Held in Sweden, February 2-4 2016, this was organised by the Norwegian Tick Research Network (NorTick) and the Swedish tick research network SNÄFF (Sveriges NÄtverk av Fästing Forskare). A Nordic conference on Ticks and Tick-borne diseases bringing together the leading scientists of that field in Norway, Denmark, Sweden and Finland.
NordTick in numbers:
- 113 delegates – scientists, doctors and students
- 9 different countries represented, though most from Norway and Sweden
- 9 presentations on ticks
- 8 presentations on Lyme disease diagnosis
- 4 on LB treatment
- 1 on experience of a LB clinic
- 1 on Anaplasma in sheep
- 2 on Babesia in ticks and cattle
- 3 on TBE
LDA probably asked about 10% of the questions, so in addition to our poster, we made our contribution to the debates. When someone strayed into ascribing symptoms to psychiatric disorders, Sandra (in case you had forgotten – a consultant psychiatrist) stepped in to put them straight. We were welcomed by people we had previously met at other international conferences and it was very useful to be able to renew these relationships. We were told at the end that several people had commented how good it was to have us there.
Prof Jean Tsao from Michigan describing the research trying to understand the spread of Lyme Borreliosis in N America. Remember that small rodents are a principal reservoir of LB and that any one mouse does not live for very long. It is their reproductive capacity which leads to their abundance and this has the effect of amplifying the prevalence of the Borrelia bacteria which they carry. Normally the nymphs are active first in the season and in having their blood meal they pass Borrelia on to the host so that the later larvae pick it up – this increases infection. If larvae hatch earlier then they have more chance of feeding on an uninfected host and this can decrease Borrelia transmission. Some strains of B burgdorferi only persist for a few weeks in the host. Read more here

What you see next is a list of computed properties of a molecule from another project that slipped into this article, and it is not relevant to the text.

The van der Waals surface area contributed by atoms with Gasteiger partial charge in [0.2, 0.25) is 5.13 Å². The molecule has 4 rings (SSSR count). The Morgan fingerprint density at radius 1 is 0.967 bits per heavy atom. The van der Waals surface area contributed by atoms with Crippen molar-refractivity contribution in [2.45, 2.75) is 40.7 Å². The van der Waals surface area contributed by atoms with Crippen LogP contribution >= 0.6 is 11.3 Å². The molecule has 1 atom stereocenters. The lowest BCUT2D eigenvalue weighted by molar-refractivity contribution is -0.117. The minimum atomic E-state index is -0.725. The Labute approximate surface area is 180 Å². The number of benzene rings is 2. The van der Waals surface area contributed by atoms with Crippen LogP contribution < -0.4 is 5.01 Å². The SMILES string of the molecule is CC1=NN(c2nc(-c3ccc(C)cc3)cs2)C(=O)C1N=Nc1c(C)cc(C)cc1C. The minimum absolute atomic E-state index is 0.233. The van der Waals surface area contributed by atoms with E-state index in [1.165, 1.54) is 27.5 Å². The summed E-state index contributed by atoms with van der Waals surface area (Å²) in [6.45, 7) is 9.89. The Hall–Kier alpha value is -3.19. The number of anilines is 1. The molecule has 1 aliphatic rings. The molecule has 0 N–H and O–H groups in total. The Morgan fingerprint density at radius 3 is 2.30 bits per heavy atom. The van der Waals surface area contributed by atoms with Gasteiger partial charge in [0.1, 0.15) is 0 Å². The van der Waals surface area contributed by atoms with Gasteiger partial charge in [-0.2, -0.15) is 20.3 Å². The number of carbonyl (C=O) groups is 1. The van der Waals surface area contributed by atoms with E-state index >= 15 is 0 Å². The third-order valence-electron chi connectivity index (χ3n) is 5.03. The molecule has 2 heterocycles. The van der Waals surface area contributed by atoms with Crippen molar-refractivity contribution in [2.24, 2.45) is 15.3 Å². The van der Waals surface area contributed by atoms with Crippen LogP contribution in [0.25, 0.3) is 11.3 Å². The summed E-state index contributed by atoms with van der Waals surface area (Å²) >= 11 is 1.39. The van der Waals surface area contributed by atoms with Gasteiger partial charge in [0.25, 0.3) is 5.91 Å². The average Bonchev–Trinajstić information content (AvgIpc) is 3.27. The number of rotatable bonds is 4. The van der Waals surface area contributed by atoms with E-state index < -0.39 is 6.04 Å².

Ulrika Bergvall described how they had shown that ticks do attach to roe deer in winter – they are not necessarily dormant. She showed a video of how they captured deer, removed all ticks, tagged them and then repeated the process later in the winter.
Peter Wilhelmsson reported on a study examining migrating birds as hosts – 85% of breeding birds in Sweden are migratory. Between 2001-2009 they found 5-14% of the birds they surveyed were carrying ticks. More than 40% of the ticks were on Robins! Of 1117 ticks analysed 26% were infected with B burgdorferi sl. They also carried B miyamotoi and Candidatus Neoehrlichia mikurensis – the latter yet to be found in the UK but maybe on its way!
Ram Dessau opened the section on Borrelia and Borrelia infections with a talk titled “Denmark Laboratory Essentials for the diagnosis of Lyme borreliosis”, so we were prepared for a lecture. He made some surprising statements – “Why disregard the ELISA? Blots are not so sensitive and have no cut-off.” He was in favour of using blots with a scoring system for the bands and believes the VlsE antigen “does most of the job” as reported in a paper he co-authored.
He claimed that we do not need better tests! Several of the following speakers, however, contradicted that.
Dag Nyman from the Åland Group for Borrelia Research, in his talk on Diagnostics of neuroborreliosis argued that the case definitions in the European EFNS guidelines for LNB should be abandoned as they depend heavily on clinical findings and serology, leaving many ‘possible’ cases who then seek treatment elsewhere. They use CXCL13 in spinal fluid to help improve diagnosis.